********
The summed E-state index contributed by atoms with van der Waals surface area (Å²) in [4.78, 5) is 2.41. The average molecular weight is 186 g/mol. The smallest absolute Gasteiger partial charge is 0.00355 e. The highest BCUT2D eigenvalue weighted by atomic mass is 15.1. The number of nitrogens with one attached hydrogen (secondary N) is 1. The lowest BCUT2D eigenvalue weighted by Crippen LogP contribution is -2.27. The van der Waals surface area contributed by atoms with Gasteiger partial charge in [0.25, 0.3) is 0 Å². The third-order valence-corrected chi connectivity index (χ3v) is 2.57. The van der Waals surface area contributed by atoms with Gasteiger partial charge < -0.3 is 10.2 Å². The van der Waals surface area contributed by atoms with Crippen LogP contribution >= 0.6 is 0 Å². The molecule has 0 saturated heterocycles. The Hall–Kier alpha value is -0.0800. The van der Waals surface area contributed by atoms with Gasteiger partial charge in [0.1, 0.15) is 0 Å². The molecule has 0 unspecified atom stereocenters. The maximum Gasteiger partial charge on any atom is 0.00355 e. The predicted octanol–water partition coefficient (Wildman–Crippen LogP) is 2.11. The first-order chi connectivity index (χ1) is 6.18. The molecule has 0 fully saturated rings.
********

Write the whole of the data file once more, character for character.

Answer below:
The summed E-state index contributed by atoms with van der Waals surface area (Å²) in [4.78, 5) is 2.41. The average molecular weight is 186 g/mol. The smallest absolute Gasteiger partial charge is 0.00355 e. The highest BCUT2D eigenvalue weighted by atomic mass is 15.1. The number of nitrogens with one attached hydrogen (secondary N) is 1. The lowest BCUT2D eigenvalue weighted by Crippen LogP contribution is -2.27. The van der Waals surface area contributed by atoms with Gasteiger partial charge in [0.25, 0.3) is 0 Å². The third-order valence-corrected chi connectivity index (χ3v) is 2.57. The van der Waals surface area contributed by atoms with Gasteiger partial charge < -0.3 is 10.2 Å². The van der Waals surface area contributed by atoms with Crippen LogP contribution >= 0.6 is 0 Å². The molecule has 0 saturated heterocycles. The Hall–Kier alpha value is -0.0800. The van der Waals surface area contributed by atoms with Gasteiger partial charge in [0.1, 0.15) is 0 Å². The molecule has 0 unspecified atom stereocenters. The maximum Gasteiger partial charge on any atom is 0.00355 e. The predicted octanol–water partition coefficient (Wildman–Crippen LogP) is 2.11. The first-order chi connectivity index (χ1) is 6.18. The molecule has 0 fully saturated rings.